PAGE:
Prehistoric Women had Stronger Arms than Modern Rowing Crews

It is probably not a good idea to mess with a prehistoric woman, since prehistoric women actually had stronger arms than modern rowing crews. This comes from a brand new study that compared bones from Central European women who dwelled during the initial 6,000 years when farming was prevalent. These comparisons indicate that an average prehistoric woman from this agricultural age would have stronger arms than current female rowing champions.

Agricultural Tasks of Prehistoric Women

Scientists from the Department of Archaeology at the University of Cambridge claim that this physical superiority was most likely developed because of working the soil and then harvesting crops manually, in addition to grinding grain for around five hours daily to create the needed flour afterwards.

Up until recently, several bioarchaeological studies of past behavior have evaluated the bones of these women only through direct comparison to the bones of men. But the bones of males respond to work and strain in much more dramatic manner than female bones do.

Previous Comparisons Were not as Accurate

The Cambridge researchers claim that this resulted in an underestimation of the scale of the actual physical demands that were withstood by women during prehistoric times.

“This is the first study to actually compare prehistoric female bones to those of living women,” noted Dr Alison Macintosh, who happened to be the lead author of a report recently posted in the publication Science Advances.

“By interpreting women’s bones in a female-specific context we can start to see how intensive, variable and laborious their behaviours were, hinting at a hidden history of women’s work over thousands of years.”

This research was part of an European Research Council-funded ADaPt (Adaption, Dispersals and Phenotype) Project, and employed a tiny CT scanner within PAVE laboratory at Cambridge to evaluate the arm and leg bones from currently living women that take part in a whole range of physical activities. Particularly, they examined rowers, runners, and footballers to women who lived a more sedentary lifestyle.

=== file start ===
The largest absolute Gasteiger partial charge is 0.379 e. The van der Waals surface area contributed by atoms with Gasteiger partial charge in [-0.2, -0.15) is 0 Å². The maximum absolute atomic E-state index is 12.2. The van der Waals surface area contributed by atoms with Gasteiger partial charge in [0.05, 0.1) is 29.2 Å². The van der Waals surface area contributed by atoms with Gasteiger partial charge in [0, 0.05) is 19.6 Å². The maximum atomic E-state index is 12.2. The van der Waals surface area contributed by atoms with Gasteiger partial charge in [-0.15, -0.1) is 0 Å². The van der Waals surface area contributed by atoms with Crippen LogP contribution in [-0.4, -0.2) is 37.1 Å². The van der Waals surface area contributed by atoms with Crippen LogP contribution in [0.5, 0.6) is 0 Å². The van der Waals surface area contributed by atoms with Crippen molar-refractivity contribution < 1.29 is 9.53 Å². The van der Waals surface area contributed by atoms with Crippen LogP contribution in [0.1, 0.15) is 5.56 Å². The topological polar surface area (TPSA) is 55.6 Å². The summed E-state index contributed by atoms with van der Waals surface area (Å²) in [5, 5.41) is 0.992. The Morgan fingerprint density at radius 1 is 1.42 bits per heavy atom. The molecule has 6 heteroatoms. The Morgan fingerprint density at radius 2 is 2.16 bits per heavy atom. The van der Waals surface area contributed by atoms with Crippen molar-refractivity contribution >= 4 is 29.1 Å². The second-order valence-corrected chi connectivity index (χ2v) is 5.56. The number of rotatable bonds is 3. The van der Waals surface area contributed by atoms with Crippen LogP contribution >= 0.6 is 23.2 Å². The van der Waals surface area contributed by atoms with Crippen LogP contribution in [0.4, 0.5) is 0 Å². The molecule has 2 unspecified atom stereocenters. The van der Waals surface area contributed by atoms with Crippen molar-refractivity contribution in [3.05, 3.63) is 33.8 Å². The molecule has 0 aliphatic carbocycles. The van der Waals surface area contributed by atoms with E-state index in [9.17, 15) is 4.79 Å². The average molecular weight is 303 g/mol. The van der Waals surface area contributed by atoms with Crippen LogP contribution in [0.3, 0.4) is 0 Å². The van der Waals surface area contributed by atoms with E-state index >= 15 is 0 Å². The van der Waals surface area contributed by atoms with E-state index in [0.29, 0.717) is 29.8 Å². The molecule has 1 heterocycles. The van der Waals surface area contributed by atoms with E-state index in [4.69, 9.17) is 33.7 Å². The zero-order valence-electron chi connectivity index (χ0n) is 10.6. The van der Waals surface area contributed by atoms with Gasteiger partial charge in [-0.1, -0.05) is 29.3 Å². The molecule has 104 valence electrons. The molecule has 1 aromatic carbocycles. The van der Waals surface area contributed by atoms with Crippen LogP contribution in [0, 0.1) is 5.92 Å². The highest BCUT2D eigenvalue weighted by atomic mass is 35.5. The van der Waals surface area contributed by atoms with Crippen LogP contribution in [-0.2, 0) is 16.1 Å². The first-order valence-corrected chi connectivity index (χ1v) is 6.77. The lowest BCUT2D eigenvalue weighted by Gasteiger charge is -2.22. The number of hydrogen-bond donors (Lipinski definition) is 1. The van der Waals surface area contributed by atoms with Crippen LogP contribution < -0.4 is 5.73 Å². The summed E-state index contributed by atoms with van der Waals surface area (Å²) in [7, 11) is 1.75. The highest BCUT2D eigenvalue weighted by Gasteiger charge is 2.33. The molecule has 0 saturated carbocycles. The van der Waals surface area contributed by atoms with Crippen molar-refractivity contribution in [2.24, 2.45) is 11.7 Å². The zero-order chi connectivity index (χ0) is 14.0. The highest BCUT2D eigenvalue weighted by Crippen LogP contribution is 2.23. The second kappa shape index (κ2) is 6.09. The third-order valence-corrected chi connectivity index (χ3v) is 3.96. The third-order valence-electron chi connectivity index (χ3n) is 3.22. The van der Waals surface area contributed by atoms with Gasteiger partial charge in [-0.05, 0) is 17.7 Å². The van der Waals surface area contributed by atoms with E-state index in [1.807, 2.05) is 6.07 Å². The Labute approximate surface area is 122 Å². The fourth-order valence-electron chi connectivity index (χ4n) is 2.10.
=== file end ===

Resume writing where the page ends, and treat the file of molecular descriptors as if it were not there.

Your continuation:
The bone strengths from modern women were then compared to the bones of women who lived during the early Neolithic agricultural ages all the way to those who lived in farming communities from the Middle Ages.

“It can be easy to forget that bone is a living tissue, one that responds to the rigours we put our bodies through. Physical impact and muscle activity both put strain on bone, called loading. The bone reacts by changing in shape, curvature, thickness and density over time to accommodate repeated strain,” Macintosh pointed out.

“By analysing the bone characteristics of living people whose regular physical exertion is known, and comparing them to the characteristics of ancient bones, we can start to interpret the kinds of labour our ancestors were performing in prehistory.”

Across a period of three weeks which occurred during the trial season, Macintosh scanned and examined the limb bones of various squads from the Cambridge University Women’s Boat Club, who actually wound up winning the annual Boat Race and even broke the course record. Most of these women were only in their early twenties, and they were also working out twice every day and in addition to that, they were rowing about 120km every week as well.

These Neolithic women who were examined during this study were living some 7400-7000 years ago and had leg bone strength that were very similar with modern rowers. However, the bones from their arms were about 11-16% stronger for their bone size than those from the rowers – this was almost a total of 30% stronger than those of a typical Cambridge student.